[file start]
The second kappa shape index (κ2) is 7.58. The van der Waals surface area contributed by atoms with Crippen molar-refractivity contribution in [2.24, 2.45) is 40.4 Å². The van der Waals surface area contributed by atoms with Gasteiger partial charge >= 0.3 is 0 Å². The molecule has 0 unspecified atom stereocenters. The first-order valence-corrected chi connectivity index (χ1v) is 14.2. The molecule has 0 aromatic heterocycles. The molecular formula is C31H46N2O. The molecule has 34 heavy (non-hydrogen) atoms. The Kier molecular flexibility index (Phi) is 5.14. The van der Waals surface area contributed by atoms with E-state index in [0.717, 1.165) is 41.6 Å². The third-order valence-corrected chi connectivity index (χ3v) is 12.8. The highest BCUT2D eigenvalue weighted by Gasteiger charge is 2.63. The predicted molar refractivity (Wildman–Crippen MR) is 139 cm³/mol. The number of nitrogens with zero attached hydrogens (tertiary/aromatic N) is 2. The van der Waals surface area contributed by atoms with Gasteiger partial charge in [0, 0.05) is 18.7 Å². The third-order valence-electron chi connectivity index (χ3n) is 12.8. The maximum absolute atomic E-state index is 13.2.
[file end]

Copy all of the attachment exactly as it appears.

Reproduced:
The second kappa shape index (κ2) is 7.58. The van der Waals surface area contributed by atoms with Crippen molar-refractivity contribution in [2.24, 2.45) is 40.4 Å². The van der Waals surface area contributed by atoms with Gasteiger partial charge >= 0.3 is 0 Å². The molecule has 0 unspecified atom stereocenters. The first-order valence-corrected chi connectivity index (χ1v) is 14.2. The molecule has 0 aromatic heterocycles. The molecular formula is C31H46N2O. The molecule has 34 heavy (non-hydrogen) atoms. The Kier molecular flexibility index (Phi) is 5.14. The van der Waals surface area contributed by atoms with E-state index in [0.717, 1.165) is 41.6 Å². The third-order valence-corrected chi connectivity index (χ3v) is 12.8. The highest BCUT2D eigenvalue weighted by Gasteiger charge is 2.63. The predicted molar refractivity (Wildman–Crippen MR) is 139 cm³/mol. The number of nitrogens with zero attached hydrogens (tertiary/aromatic N) is 2. The van der Waals surface area contributed by atoms with Gasteiger partial charge in [0, 0.05) is 18.7 Å². The third-order valence-electron chi connectivity index (χ3n) is 12.8. The maximum absolute atomic E-state index is 13.2.